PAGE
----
The Claude Makélélé role is an unimaginative term used to describe the position which Claude Makélélé occupies on a football pitch. With terms such as holding player, defensive midfielder, stopper and anchorman deemed redundant, the Makélélé role has become one of the most talked about positions of modern day football. Makélélé himself is an overappreciated underrated honest pro who has had a long and successful career with Nantes, Olympique de Marseille, Celta Vigo, Real Mardid, Chelsea and currently as captain of Paris Saint-Germain despite managing only 18 goals in 18 years. Essentially exactly the same player as Dunga, Edgar Davids, Owen Hargreaves, David Batty, Marcos Senna, Daniele De Rossi, and Gennaro Gattuso, Makélélé's legacy is attributed largely to his exotic name and the attractiveness of his now ex-girlfriend Noémie Lenoir.
Origin of term
At a young age Claude and his coaches realised that his lack of talent and height prohibited him from playing in most positions on a football field. Lacking skill, pace, and shooting ability the then Real Madrid coach Vicente del Bosque decided that Claude was best suited to occupying a unadventurous defensive position between the defence and midfield. It was a role that suited Claude well and in 1999 the Spanish newspaper Marca quoted him as saying 'one day I hope to play like Ajax's Aaron Mokoena', shedding light on the possible true root of the role and the illustrious heights he hoped to reach. Claude's sideways passing and robust no-nonsense attitude was instrumental in Real's success in the early 2000s, winning two La Liga titles and a Champions League. Playing alongside 'galacticos' such as Zidane, Figo, Ronaldo and Steve McManaman, Claude cleverly realised that he was best served giving an easy pass at the earliest opportunity while never advancing outside his teams half of the pitch. For a while nobody noticed his presence.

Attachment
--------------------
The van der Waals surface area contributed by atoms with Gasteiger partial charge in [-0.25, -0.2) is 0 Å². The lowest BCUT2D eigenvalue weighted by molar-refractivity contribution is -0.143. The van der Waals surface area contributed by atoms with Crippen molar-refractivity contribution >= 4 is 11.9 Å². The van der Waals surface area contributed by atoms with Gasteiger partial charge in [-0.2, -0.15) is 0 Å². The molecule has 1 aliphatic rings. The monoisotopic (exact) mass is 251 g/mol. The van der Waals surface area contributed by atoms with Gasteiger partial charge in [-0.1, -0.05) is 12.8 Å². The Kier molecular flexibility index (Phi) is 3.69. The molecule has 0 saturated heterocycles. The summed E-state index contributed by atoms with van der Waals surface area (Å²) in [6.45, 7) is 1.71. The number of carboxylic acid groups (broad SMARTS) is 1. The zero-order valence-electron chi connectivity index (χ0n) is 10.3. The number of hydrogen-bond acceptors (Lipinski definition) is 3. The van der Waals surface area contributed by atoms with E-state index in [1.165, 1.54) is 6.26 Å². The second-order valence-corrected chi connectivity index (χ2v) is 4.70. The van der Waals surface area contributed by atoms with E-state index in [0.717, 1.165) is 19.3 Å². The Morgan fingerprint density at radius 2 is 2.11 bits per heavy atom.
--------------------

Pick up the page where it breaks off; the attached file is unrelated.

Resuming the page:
Move to Chelsea
In the summer of 2003 Chelsea had a bid of £16.8 million accepted from Real Madrid having failed to sign anyone for more. After a quiet season as Claudio Ranieri's 'battery', Claude rose to prominence when José Mourinho moved to Stamford bridge for the start of the 2004/2005 season. Winning two successive Premier League titles and an FA Cup during his time in London Makélélé became a cult hero among the fans and a pundits favourite when everyone started to realise that he was the basis of Lampard and Drogba's goals. In fact the British press succeeded in hyping the importance of Claude's work to the team to such an extent that pundits such as Andy Townsend affirmed on a weekly basis that every team needs a Makélélé. This is one of the only sensible things he has ever said.